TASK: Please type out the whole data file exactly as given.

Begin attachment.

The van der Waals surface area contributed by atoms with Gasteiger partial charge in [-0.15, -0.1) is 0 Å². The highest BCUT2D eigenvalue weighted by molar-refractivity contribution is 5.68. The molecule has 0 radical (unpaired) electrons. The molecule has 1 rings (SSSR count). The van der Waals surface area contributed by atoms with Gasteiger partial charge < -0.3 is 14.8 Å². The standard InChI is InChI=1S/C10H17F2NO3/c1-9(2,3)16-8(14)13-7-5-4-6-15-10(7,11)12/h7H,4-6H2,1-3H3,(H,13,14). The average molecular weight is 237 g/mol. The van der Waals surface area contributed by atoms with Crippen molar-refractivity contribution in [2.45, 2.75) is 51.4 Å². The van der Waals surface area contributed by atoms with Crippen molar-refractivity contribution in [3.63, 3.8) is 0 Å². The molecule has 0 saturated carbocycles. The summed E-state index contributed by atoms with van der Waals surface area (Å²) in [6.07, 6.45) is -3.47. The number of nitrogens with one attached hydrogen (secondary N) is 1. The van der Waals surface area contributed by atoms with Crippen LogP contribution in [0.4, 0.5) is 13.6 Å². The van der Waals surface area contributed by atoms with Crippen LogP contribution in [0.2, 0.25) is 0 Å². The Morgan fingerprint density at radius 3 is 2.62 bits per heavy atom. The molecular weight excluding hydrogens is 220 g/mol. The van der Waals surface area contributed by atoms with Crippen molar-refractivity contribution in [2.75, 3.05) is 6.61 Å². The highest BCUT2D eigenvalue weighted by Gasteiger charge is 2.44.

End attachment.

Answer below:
The van der Waals surface area contributed by atoms with Gasteiger partial charge in [-0.15, -0.1) is 0 Å². The highest BCUT2D eigenvalue weighted by molar-refractivity contribution is 5.68. The molecule has 0 radical (unpaired) electrons. The molecule has 1 rings (SSSR count). The van der Waals surface area contributed by atoms with Gasteiger partial charge < -0.3 is 14.8 Å². The standard InChI is InChI=1S/C10H17F2NO3/c1-9(2,3)16-8(14)13-7-5-4-6-15-10(7,11)12/h7H,4-6H2,1-3H3,(H,13,14). The average molecular weight is 237 g/mol. The van der Waals surface area contributed by atoms with Crippen molar-refractivity contribution in [2.45, 2.75) is 51.4 Å². The van der Waals surface area contributed by atoms with Crippen molar-refractivity contribution in [3.63, 3.8) is 0 Å². The molecule has 0 saturated carbocycles. The summed E-state index contributed by atoms with van der Waals surface area (Å²) in [6.07, 6.45) is -3.47. The number of nitrogens with one attached hydrogen (secondary N) is 1. The van der Waals surface area contributed by atoms with Crippen LogP contribution in [0.4, 0.5) is 13.6 Å². The van der Waals surface area contributed by atoms with Crippen LogP contribution in [0.2, 0.25) is 0 Å². The Morgan fingerprint density at radius 3 is 2.62 bits per heavy atom. The molecular weight excluding hydrogens is 220 g/mol. The van der Waals surface area contributed by atoms with Crippen molar-refractivity contribution in [2.75, 3.05) is 6.61 Å². The highest BCUT2D eigenvalue weighted by Gasteiger charge is 2.44.